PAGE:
Hand-tool manufacturer Channellock’s history dates back to 1886 when George DeArment started the Meadville, Pa.-based company.

More than 125 years later, the now fifth-generation company continues to thrive thanks to a commitment to excellence in both the product it makes in its U.S.-based plants and the people it employs.

Channellock recently hosted its 2014 Fiercely Made in Meadville media event at company headquarters. Media members were given a thorough education on Channellock’s history and the great lengths it goes to make quality hand tools. Channellock manufacturers hand tools such as pliers, nippers, wrenches, screwdrivers and nut drivers. The company is known for its trademark blue handles. Attendees were shown how the blue handles are applied.

Channellock is now led by President and CEO Bill DeArment and his two sons. Jon DeArment is vice president of manufacturing and engineering, while Ryan DeArment is vice president of sales and marketing. Bill DeArment’s daughter, Joanie, also works for the company. Channellock has a roster of 360 full-time employees.

“This only happens here because we have good people,” Bill DeArment said. “If we don’t have good people, none of us would be here.”

Media members were given a tour of the company’s two Meadville manufacturing plants and were shown how a tool is made from the beginning die-cast to it being put in the carton for shipping.

Channellock has four key guiding principles it stresses throughout the organization — principles that date back to founder George DeArment:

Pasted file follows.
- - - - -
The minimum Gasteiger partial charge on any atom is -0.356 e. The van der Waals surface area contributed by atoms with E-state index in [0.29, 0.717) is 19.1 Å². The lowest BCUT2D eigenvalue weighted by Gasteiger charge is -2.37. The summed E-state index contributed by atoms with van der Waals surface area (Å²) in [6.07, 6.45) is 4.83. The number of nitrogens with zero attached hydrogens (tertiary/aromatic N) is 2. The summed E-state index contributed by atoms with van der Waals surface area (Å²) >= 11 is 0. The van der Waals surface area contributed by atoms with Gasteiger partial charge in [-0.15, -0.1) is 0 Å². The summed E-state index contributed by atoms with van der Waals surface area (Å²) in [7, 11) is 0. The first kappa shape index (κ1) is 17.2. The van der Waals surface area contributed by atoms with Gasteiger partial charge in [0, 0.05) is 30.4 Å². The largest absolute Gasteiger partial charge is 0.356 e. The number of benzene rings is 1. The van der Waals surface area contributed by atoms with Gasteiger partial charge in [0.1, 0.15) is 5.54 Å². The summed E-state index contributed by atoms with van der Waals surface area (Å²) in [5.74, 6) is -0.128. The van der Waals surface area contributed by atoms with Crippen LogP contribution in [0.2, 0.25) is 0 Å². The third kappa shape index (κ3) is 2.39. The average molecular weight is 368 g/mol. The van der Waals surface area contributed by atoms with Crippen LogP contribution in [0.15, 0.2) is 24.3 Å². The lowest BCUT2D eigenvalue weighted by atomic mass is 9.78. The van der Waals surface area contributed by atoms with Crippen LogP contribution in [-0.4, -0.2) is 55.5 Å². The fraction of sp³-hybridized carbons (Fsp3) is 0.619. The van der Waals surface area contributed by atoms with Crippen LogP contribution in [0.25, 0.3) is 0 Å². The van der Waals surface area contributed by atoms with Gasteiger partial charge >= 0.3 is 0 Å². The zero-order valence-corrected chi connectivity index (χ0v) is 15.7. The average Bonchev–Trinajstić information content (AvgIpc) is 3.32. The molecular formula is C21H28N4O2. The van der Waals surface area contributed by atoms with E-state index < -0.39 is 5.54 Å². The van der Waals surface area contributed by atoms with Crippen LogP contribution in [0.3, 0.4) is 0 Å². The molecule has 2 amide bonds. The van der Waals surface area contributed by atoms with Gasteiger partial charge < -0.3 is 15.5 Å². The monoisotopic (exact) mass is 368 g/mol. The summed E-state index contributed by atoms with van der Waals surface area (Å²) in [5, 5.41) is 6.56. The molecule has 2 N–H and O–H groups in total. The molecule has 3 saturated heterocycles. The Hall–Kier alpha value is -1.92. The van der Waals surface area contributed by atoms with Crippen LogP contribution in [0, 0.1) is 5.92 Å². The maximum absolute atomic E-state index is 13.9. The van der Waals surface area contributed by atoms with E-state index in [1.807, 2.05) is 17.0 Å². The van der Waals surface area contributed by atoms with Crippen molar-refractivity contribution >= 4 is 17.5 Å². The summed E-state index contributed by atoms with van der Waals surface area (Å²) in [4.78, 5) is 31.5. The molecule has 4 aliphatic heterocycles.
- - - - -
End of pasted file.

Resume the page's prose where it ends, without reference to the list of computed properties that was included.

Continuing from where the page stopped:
• Good management is never far from the factory floor.
  • People count more than machines.
  • Bigger does not always mean better.
  • Dedication to excellence is the surest way to surmount adversity and to prosper.

Point No. 2 was punctuated by a densely populated wall-of-fame at company headquarters that honors employees who have been with the company for long periods of time. In fact, Bill DeArment was honored for his long company tenure during the latter stages of the event.

That longevity, however, is something the company is aware could become an issue as its workforce continues to age. Channellock is being proactive on that front and has established a local apprentice program it hopes will help further feed the pipeline of young, skilled talent.

Channellock also has been proactive in the area of production efficiency. “A lot of adjustments have been made to our production processes,” Jon DeArment said. “We’re focused on lean manufacturing and making continuous improvements to our processes.”

As for the future, Bill DeArment sees plenty of opportunities for the company. “We think there is a lot of room left for selling tools,” he said.